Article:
Unless otherwise stated, all experiments were carried out in triplicate from independent precultures. Statistical analyses of the data were performed using anova, followed by the Tukey–Kramer HSD test (all-pair comparison) using the jmp version 3.1.5 software (SAS Institute Inc., Cary, NC).
Where not otherwise stated, all of the chemicals were purchased from Sigma-Aldrich Laborchemikalien GmbH (Seelze, Germany). Organic solvents and pentadecanoic acid were from Fluka Chemie GmbH (Buchs, Switzerland).
Growth kinetics, cell viability and oxygen consumption rates
The growth kinetics of the two strains were followed by the total and viable counts during the adaptation to progressive oxygen depletion (HSJ) and under aerobic conditions (OxSJ). Four growth phases were observed under both culture conditions: MEP, ESP, LSP and DP (Fig. 2). Oxygen availability had a positive effect on cell growth. In OxSJ, the two strains reached cell numbers that were about three times those produced in HSJ. Moreover, as observed by Valero (2002), oxygen availability led to significant increases (P≤0.05) in viable plate counts and in the numbers of generations. In particular, M25 and L2056 produced 7.2±0.0 and 7.1±0.1 generations in OxSJ, while they reached 5.1±0.2 and 4.9±0.1 generations in HSJ, respectively.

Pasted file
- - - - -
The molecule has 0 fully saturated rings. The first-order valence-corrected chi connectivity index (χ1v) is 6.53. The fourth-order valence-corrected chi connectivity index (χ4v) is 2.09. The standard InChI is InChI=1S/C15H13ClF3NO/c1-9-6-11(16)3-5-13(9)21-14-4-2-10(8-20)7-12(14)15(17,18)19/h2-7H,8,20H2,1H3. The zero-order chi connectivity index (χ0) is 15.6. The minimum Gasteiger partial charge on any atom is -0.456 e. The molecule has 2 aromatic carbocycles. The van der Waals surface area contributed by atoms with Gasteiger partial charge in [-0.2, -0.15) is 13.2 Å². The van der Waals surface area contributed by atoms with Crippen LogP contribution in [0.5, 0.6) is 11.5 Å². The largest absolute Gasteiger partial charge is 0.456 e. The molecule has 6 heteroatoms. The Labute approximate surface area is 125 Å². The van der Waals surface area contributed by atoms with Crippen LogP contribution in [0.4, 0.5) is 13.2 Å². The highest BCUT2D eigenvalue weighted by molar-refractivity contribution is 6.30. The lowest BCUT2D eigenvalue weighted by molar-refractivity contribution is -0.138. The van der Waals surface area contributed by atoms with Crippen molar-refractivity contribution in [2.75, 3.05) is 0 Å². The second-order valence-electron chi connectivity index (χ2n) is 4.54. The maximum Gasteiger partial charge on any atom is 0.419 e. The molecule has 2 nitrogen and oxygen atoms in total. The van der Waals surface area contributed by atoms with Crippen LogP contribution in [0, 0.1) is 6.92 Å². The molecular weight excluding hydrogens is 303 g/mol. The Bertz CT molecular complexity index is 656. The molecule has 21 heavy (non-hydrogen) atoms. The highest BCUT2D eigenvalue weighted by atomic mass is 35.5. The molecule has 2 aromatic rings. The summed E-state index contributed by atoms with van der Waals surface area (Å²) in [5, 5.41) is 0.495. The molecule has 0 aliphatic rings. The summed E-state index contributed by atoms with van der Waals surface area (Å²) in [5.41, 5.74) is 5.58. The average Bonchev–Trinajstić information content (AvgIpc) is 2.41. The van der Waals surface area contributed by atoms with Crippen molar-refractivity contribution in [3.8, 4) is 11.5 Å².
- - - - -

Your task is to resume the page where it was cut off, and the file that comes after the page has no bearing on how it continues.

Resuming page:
Total and viable counts of the M25 flor strain and the L2056 commercial oenological strain under progressive oxygen depletion (HSJ) and aeration (OxSJ). Closed circles and diamonds indicate sampling times corresponding to MEP, ESP and LSP under both conditions of fermentation. Data are means±SD of three independent experiments.